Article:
The Federal Reserve wraps up its two-day policy meeting Wednesday. Chairman Ben Bernanke has pledged to act if unemployment stays high. The European Central Bank meets Thursday — a week after ECB President Mario Draghi vowed to "do whatever it takes" to save the European common currency, the euro.
"If the ECB comes through and follows up with what Mr. Draghi said a couple of days ago, that's big," says Nariman Behravesh, chief economist at IHS. "That would minimize the risk of a nasty scenario."
Investors are hoping the Fed and ECB will announce plans to flood markets with cash through large-scale bond purchases. But economists caution that the hopes might be dashed. The Fed might not be in a hurry to act. And investors might be expecting more of Draghi than he can deliver.
Economies on both sides of the Atlantic need help. Unemployment in the 17 countries that use the euro remained at a record 11.2 per cent in June, the European Union reported Tuesday. The International Monetary Fund expects the eurozone economy to shrink 0.3 per cent this year.
The U.S. government announced last week that the American economy grew at a listless 1.5 per cent annual pace from April through June, even slower than the 2 per cent rate in the first three months of the year. On Friday, the Labor Department will reveal just how bad the American job market is. Economists expect the unemployment rate remained at 8.2 per cent for the third straight month in July and that the economy generated just 100,000 jobs, not enough to keep pace with population growth. The first three months of 2012 job growth averaged more than 225,000 a month.
Still, many economists say the U.S. economy isn't yet weak enough to push the Fed to act now. Some good news dribbled in Tuesday: The Conference Board said consumer confidence rose in July for the first time in five months. The Commerce Department said Americans' incomes grew in June at the fastest pace in three months. And the Standard & Poor's/Case-Shiller home index showed that home prices rose in May from April in every city the index tracks.
Economists say it's more likely the U.S. central bank will wait until its next meeting Sept. 12-13 if they're going to do something. One option, eagerly awaited by financial markets, is a third round of bond purchases designed to push down long-term interest rates, a policy known as "quantitative easing" or QE3. Diane Swonk, chief economist at Mesirow Financial, predicts that the Fed "will stimulate further, but probably not pull the trigger on QE3 until September."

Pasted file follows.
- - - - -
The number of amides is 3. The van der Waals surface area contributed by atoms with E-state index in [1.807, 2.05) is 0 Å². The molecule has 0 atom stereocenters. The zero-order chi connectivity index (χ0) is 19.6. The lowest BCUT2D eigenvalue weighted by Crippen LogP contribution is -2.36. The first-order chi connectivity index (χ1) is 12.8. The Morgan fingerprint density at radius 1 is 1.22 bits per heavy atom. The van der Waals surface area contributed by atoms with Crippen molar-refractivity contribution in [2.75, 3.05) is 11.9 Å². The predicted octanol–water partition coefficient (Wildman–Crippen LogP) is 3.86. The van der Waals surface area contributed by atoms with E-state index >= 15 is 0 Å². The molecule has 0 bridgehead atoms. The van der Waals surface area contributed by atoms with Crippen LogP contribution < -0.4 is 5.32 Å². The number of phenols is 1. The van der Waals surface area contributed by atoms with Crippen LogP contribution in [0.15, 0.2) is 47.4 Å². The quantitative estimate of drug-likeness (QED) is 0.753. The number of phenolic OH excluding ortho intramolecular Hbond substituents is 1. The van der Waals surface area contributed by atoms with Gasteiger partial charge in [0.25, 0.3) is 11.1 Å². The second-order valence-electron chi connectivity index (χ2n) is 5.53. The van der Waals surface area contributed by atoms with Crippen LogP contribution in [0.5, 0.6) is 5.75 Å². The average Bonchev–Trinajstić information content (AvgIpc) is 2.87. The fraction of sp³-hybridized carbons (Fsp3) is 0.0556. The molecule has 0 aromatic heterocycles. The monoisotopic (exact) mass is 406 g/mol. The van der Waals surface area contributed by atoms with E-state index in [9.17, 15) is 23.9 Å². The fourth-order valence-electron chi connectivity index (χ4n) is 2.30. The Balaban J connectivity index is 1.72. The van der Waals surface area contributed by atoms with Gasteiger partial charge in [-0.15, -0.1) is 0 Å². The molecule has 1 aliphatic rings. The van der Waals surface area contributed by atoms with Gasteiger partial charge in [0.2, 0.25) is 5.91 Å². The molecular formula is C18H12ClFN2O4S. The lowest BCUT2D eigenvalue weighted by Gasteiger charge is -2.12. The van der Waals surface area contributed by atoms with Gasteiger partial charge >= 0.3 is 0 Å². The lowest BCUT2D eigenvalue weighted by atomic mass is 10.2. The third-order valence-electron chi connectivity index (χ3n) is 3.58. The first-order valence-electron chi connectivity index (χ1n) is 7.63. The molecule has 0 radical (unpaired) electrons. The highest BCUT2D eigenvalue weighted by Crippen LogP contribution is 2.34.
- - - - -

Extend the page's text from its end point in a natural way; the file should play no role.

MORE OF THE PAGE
Economists worry that Fed action won't make much difference anyway: Long-term rates are already at historic lows but haven't done much to spur consumer spending.
The Commerce Department reported Tuesday that consumers spent no more in June than they did in May — bad news for an economy that relies on consumer spending for 70 per cent of output.
But Americans' incomes and savings rose in June, possibly laying the groundwork for more spending and perhaps stronger economic growth in coming months. "Overall, this is good news for the future, but it provides little help to the U.S. economy right now," Eugenio Aleman, senior economist at Wells Fargo Securities, said. "Consumers may be able to unload these savings if conditions improve during the holiday season."
The ECB is under even more pressure than the Fed. The 17 countries that use the euro are struggling with deepening recessions.
Investors have been demanding record high interest rates on Spanish government bonds because they're worried Spain will be overwhelmed by the cost of bailing out its troubled banks and regional governments. That has raised fears the country may be the next to seek a bailout from the other eurozone countries, following Ireland, Greece, Portugal and Cyprus. Italy, too, is struggling to control its debts as a stagnant economy pinches tax revenues and drives up spending on unemployment benefits and other social programs. The fear is that the pressure will force struggling countries to abandon the euro, something that would rattle financial markets and rock the global economy.
Last Thursday, Draghi sharply raised expectations for more central bank action when he vowed the ECB would do "whatever it takes" to save the 17-country euro, and that "believe me, it will be enough." Markets jumped on the news, expecting that the bank could soon intervene in bond markets to drive down the borrowing costs for Spain, Italy and other European countries.
But economists worry that Draghi might have spoken too boldly and too soon.
The ECB's founding treaty requires the central bank to fight inflation first and only then to pursue other goals, such as stimulating economic growth. By contrast, other central banks, such as the U.S. Federal Reserve and the Bank of England, have broader crisis-fighting powers.
Jonathan Loynes, chief European economist at Capital Economics in London, says Draghi's remarks last week were a "pretty strong signal" the bank might intervene in government bond markets with limited purchases aimed at lowering countries' borrowing costs, as it has before on a limited basis. Markets, however, appear to hope for that plus more, a comprehensive new approach.
"My guess is, the markets will be disappointed," Loynes said.